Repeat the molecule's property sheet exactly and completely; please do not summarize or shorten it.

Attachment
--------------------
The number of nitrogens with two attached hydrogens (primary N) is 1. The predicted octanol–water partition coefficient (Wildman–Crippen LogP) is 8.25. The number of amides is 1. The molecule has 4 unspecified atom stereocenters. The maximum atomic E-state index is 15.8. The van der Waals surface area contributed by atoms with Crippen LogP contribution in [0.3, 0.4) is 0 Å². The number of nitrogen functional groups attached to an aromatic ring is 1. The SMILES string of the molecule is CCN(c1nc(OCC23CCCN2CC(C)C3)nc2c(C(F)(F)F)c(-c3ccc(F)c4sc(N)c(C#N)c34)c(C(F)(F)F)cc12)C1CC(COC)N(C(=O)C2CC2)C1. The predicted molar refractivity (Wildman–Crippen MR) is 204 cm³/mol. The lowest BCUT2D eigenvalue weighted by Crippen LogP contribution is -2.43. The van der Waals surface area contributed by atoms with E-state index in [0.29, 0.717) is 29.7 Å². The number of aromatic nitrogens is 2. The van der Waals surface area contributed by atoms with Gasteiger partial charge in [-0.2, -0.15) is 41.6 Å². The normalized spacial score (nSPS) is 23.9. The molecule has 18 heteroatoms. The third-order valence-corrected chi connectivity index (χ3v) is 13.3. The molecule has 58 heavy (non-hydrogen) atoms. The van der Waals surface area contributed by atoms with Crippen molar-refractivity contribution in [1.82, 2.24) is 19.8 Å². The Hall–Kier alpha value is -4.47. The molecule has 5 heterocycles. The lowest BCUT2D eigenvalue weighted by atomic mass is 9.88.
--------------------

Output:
The number of nitrogens with two attached hydrogens (primary N) is 1. The predicted octanol–water partition coefficient (Wildman–Crippen LogP) is 8.25. The number of amides is 1. The molecule has 4 unspecified atom stereocenters. The maximum atomic E-state index is 15.8. The van der Waals surface area contributed by atoms with Crippen LogP contribution in [0.3, 0.4) is 0 Å². The number of nitrogen functional groups attached to an aromatic ring is 1. The SMILES string of the molecule is CCN(c1nc(OCC23CCCN2CC(C)C3)nc2c(C(F)(F)F)c(-c3ccc(F)c4sc(N)c(C#N)c34)c(C(F)(F)F)cc12)C1CC(COC)N(C(=O)C2CC2)C1. The predicted molar refractivity (Wildman–Crippen MR) is 204 cm³/mol. The lowest BCUT2D eigenvalue weighted by Crippen LogP contribution is -2.43. The van der Waals surface area contributed by atoms with E-state index in [0.29, 0.717) is 29.7 Å². The number of aromatic nitrogens is 2. The van der Waals surface area contributed by atoms with Gasteiger partial charge in [-0.2, -0.15) is 41.6 Å². The normalized spacial score (nSPS) is 23.9. The molecule has 18 heteroatoms. The third-order valence-corrected chi connectivity index (χ3v) is 13.3. The molecule has 58 heavy (non-hydrogen) atoms. The van der Waals surface area contributed by atoms with Crippen molar-refractivity contribution in [1.82, 2.24) is 19.8 Å². The Hall–Kier alpha value is -4.47. The molecule has 5 heterocycles. The lowest BCUT2D eigenvalue weighted by atomic mass is 9.88.